885 F2d 866 Smith v. Jefferson County Chamber of Commerce Inc (1-100)

885 F.2d 866
Unpublished Disposition

Judy M. SMITH, Plaintiff-Appellant,
v.
JEFFERSON COUNTY CHAMBER OF COMMERCE, INC., George Vickers,
Manager, Florence Hatfield, Lowell Hatfield, d/b/a
Country Trunks, James Does, (1-100),
Defendants-Appellees,
v.
Paul REMSBERG, t/a Remsberg's Tent Rentals, Third Party
Defendant-Appellee.

No. 88-1765.

United States Court of Appeals, Fourth Circuit.

Argued June 6, 1989.
Decided Sept. 14, 1989.

NOTICE: Fourth Circuit I.O.P. 36.6 states that citation of unpublished dispositions is disfavored except for establishing res judicata, estoppel, or the law of the case and requires service of copies of cited unpublished dispositions of the Fourth Circuit.

Leslie Allison Powell (Rogerr C. Simmons, Gordon, Simmons & Cornelison on brief) for appellant.

Donald Kevin Krohn (Michael S. DeBaugh, Lord & Whip, P.A. on brief), Thomas V. Monahan, Jr. (Goodell, Devries, Leech & Gray on brief) for appellees.

Before WIDENER and WILKINSON, Circuit Judges, and RICHARD L. VOORHEES, United States District Judge for the Western District of North Carolina, sitting by designation.

PER CURIAM:


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1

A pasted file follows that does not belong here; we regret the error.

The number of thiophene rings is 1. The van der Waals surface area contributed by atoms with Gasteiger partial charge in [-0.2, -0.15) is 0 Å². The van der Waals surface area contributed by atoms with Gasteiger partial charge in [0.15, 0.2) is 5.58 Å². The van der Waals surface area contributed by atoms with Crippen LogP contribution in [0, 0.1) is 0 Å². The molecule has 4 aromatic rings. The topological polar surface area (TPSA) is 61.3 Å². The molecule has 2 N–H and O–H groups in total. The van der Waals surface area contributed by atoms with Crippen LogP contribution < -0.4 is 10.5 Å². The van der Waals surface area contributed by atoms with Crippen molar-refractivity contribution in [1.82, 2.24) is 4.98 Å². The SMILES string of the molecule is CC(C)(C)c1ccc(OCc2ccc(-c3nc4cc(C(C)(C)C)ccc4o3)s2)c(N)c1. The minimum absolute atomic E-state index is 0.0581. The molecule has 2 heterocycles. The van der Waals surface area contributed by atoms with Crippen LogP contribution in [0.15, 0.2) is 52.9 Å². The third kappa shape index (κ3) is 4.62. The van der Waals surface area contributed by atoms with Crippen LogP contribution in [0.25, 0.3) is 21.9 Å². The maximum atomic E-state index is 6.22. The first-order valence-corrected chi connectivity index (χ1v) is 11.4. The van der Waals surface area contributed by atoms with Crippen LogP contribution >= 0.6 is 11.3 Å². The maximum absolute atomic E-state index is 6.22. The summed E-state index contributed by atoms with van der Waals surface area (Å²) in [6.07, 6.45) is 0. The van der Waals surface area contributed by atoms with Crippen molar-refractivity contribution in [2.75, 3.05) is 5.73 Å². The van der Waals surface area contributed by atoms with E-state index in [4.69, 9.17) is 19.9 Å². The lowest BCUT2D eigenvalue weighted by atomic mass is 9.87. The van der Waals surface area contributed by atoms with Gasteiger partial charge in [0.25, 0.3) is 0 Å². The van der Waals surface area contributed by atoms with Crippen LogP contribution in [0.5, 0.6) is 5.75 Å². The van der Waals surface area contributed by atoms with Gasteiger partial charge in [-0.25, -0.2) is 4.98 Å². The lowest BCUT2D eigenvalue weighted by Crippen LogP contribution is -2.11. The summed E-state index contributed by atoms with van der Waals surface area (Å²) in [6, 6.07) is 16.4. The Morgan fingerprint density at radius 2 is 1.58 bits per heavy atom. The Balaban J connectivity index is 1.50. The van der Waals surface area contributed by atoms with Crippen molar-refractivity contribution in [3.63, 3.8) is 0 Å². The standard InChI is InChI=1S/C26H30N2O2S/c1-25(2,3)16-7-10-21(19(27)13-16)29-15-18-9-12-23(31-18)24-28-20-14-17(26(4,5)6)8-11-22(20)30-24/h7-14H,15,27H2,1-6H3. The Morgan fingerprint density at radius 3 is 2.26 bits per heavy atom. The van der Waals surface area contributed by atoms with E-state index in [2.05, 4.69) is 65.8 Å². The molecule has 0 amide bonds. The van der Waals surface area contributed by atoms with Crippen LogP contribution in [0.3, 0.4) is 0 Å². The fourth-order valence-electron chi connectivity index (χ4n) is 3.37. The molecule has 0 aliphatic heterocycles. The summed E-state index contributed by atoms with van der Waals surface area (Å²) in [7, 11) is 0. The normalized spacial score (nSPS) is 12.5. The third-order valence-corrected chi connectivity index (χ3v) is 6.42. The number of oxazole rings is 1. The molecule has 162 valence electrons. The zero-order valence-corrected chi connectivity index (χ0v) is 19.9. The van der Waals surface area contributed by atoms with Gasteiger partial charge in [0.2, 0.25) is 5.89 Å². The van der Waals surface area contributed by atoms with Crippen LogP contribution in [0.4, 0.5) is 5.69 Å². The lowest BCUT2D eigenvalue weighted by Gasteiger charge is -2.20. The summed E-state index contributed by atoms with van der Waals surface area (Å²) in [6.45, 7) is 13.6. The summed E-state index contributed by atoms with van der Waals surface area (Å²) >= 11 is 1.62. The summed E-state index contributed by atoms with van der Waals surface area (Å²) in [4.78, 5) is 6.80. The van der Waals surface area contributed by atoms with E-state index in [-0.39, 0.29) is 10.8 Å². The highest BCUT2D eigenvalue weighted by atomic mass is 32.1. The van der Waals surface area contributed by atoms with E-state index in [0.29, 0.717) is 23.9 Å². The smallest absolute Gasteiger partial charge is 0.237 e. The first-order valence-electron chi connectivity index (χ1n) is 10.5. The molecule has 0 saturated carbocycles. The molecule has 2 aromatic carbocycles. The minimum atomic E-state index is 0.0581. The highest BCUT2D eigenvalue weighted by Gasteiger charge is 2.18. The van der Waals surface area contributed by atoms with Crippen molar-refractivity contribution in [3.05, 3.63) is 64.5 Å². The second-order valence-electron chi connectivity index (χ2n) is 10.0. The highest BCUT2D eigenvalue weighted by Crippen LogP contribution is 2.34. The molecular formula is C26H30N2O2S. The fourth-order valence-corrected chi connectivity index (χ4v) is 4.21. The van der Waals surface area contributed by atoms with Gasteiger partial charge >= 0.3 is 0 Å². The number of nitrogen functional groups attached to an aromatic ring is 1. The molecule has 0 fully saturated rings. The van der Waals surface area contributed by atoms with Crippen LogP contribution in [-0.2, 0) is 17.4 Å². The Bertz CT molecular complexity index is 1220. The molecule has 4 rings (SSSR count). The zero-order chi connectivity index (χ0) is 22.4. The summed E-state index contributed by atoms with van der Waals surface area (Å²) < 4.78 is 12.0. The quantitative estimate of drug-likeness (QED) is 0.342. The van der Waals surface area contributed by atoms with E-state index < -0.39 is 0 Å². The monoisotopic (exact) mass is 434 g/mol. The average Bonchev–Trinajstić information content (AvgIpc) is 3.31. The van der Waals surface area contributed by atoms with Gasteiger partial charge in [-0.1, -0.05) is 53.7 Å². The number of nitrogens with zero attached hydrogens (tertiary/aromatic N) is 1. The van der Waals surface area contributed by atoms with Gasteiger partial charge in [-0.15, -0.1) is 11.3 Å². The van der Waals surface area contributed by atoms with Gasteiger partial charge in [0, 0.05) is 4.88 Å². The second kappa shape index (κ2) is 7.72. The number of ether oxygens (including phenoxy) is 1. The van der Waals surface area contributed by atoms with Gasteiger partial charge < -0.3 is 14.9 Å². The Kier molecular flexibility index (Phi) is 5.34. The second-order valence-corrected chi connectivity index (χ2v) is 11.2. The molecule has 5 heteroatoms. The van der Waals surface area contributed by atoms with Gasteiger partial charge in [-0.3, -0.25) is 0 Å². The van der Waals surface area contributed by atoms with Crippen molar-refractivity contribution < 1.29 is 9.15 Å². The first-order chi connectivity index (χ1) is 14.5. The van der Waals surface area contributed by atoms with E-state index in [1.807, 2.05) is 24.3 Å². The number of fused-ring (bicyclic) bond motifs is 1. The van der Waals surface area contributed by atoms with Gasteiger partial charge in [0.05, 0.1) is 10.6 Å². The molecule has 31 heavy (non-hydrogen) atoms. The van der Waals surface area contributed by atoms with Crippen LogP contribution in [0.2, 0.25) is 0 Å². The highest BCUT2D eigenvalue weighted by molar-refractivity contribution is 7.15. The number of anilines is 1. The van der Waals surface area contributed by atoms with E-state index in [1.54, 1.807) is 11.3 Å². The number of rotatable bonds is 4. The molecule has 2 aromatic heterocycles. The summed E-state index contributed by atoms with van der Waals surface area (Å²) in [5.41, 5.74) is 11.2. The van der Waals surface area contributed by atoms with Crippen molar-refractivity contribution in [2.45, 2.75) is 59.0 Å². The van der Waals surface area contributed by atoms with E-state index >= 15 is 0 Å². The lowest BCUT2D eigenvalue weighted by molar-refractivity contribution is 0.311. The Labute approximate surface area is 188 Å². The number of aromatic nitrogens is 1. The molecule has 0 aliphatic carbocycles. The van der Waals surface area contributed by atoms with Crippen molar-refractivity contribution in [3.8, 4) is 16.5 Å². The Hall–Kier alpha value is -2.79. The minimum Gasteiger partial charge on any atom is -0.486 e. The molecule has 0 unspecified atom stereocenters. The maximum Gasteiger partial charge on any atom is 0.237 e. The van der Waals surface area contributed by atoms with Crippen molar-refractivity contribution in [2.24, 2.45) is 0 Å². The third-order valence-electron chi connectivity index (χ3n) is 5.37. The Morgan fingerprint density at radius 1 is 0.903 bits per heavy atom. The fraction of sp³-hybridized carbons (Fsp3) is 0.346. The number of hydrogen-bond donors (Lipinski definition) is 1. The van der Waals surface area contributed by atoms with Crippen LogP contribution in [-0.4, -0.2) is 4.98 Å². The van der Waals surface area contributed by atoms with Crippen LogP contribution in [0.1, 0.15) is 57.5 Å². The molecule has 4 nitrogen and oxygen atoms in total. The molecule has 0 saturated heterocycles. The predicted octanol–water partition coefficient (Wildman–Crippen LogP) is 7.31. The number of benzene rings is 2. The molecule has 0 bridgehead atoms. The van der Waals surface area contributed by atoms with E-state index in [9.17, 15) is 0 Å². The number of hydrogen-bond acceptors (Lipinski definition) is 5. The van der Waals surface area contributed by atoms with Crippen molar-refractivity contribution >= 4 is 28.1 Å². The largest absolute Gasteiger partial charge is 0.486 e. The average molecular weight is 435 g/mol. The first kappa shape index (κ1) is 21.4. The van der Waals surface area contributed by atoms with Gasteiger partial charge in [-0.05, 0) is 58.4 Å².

Appellant Judy Smith sustained a leg injury at a crafts festival in Charles Town, West Virginia, which was operated by appellee Jefferson County Chamber of Commerce ("JCCOC"). Although the facts are disputed, it is agreed that her leg struck a tent peg, resulting in physical injuries. Smith claims here injuries are due to negligence, both on the part of JCCOC and co-appellees, the Hatfields, who were exhibitors. Smith also sought to claim that she was the victim of negligent misrepresentation by JCCOC, due to an unkept promise by them to take care of her medical expenses. The district court dismissed the simple negligence claim as against the Hatfields for lack of personal jurisdiction, but permitted that claim to go forward as against JCCOC. The court also disallowed the negligent misrepresentation claim, which was offered as an amendment to the original complaint, as untimely.

2

Trial began in district court in Maryland, Smith's home state. The jury returned a verdict in favor of the defendants. Smith appeals, assigning error on assumption of risk, in personam jurisdiction and negligent misrepresentation. We affirm the judgment of the district court in all respects.

I. ASSUMPTION OF RISK

3

West Virginia is a comparative negligence state. The district court instructed the jury that assumption of risk by the plaintiff, if proved, was a valid defense and would act as a complete bar to recovery from JCCOC. A defendants' verdict followed.